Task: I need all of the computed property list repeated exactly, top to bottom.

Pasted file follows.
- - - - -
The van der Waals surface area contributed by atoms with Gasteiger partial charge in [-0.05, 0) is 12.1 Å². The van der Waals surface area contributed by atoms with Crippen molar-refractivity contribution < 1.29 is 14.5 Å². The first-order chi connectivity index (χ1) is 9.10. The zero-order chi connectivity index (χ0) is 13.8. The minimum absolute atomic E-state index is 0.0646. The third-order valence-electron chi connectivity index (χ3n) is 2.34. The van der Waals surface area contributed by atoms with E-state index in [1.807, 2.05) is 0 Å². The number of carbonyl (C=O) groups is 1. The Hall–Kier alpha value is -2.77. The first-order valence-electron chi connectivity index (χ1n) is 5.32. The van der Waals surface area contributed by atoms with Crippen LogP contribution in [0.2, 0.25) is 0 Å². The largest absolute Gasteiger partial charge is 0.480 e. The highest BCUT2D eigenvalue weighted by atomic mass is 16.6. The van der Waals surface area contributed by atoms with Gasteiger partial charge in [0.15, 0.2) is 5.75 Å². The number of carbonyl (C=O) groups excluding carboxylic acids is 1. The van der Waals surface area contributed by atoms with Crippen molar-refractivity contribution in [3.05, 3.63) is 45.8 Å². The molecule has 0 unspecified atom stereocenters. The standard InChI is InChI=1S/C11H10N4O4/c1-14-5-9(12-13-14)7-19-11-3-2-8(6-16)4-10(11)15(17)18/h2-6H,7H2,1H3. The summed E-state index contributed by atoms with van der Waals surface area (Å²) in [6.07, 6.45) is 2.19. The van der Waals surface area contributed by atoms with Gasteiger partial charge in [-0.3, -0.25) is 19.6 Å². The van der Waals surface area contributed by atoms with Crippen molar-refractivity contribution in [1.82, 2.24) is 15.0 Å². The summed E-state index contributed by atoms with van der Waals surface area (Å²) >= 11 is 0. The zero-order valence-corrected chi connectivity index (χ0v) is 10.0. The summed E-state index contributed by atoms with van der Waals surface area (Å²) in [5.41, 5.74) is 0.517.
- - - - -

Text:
The van der Waals surface area contributed by atoms with Gasteiger partial charge in [-0.05, 0) is 12.1 Å². The van der Waals surface area contributed by atoms with Crippen molar-refractivity contribution < 1.29 is 14.5 Å². The first-order chi connectivity index (χ1) is 9.10. The zero-order chi connectivity index (χ0) is 13.8. The minimum absolute atomic E-state index is 0.0646. The third-order valence-electron chi connectivity index (χ3n) is 2.34. The van der Waals surface area contributed by atoms with E-state index in [1.807, 2.05) is 0 Å². The number of carbonyl (C=O) groups is 1. The Hall–Kier alpha value is -2.77. The first-order valence-electron chi connectivity index (χ1n) is 5.32. The van der Waals surface area contributed by atoms with Crippen LogP contribution in [0.2, 0.25) is 0 Å². The largest absolute Gasteiger partial charge is 0.480 e. The highest BCUT2D eigenvalue weighted by atomic mass is 16.6. The van der Waals surface area contributed by atoms with Gasteiger partial charge in [0.15, 0.2) is 5.75 Å². The number of carbonyl (C=O) groups excluding carboxylic acids is 1. The van der Waals surface area contributed by atoms with Crippen molar-refractivity contribution in [3.05, 3.63) is 45.8 Å². The molecule has 0 unspecified atom stereocenters. The standard InChI is InChI=1S/C11H10N4O4/c1-14-5-9(12-13-14)7-19-11-3-2-8(6-16)4-10(11)15(17)18/h2-6H,7H2,1H3. The summed E-state index contributed by atoms with van der Waals surface area (Å²) in [6.07, 6.45) is 2.19. The van der Waals surface area contributed by atoms with Gasteiger partial charge in [-0.3, -0.25) is 19.6 Å². The van der Waals surface area contributed by atoms with Crippen molar-refractivity contribution in [1.82, 2.24) is 15.0 Å². The summed E-state index contributed by atoms with van der Waals surface area (Å²) >= 11 is 0. The zero-order valence-corrected chi connectivity index (χ0v) is 10.0. The summed E-state index contributed by atoms with van der Waals surface area (Å²) in [5.41, 5.74) is 0.517.